Other literary forms
Fulke Greville (GREHV-ihl) wrote three verse dramas modeled on Seneca: Mustapha (pb. 1609), Alaham (pb. 1633), and Antony and Cleopatra. He destroyed Antony and Cleopatra because he feared that it contained material “apt enough to be construed, or strained to a personating of vices in the present Governors, and government.” Mustapha exists in three different versions: one published without Greville’s permission in 1609, two identical manuscripts that seem to have been written before the printed edition, and the 1633 version, which appeared along with Alaham in the collection of Greville’s works titled Certain Learned and Elegant Workes of the Right Honourable Fulke, Lorde Brooke. It was probably the translation of Robert Garnier’s Marc Antoine (1592) by Sir Philip Sidney’s sister, Mary, the countess of Pembroke, that initiated the fashion of the “French Seneca” to which Greville’s plays were a contribution.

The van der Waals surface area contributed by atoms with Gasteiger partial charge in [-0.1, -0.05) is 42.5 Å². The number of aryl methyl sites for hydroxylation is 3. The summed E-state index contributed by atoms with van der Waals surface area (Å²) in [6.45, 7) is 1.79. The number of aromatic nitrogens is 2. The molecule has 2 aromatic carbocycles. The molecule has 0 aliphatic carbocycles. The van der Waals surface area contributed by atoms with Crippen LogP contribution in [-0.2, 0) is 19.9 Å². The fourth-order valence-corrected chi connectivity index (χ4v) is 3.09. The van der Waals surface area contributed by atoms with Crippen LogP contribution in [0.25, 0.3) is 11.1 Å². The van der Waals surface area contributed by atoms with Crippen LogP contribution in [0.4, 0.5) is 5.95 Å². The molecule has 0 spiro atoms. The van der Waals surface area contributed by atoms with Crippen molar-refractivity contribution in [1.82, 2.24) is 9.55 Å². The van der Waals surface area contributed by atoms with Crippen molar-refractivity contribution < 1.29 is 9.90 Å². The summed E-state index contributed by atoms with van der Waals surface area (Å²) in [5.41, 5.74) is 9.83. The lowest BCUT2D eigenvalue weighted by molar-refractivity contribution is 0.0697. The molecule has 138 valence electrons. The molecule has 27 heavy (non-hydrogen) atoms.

Of Greville’s titled prose works, the two most important are A Letter to an Honourable Lady (1633) and The Life of the Renowned Sir Philip Sidney (1652), containing a survey of international relations in the 1580’s and a history of Elizabeth’s reign as well as an account of Sidney’s life. Of particular interest to the literary historian is Greville’s discussion of the difference between his view of poetry and that of Sidney.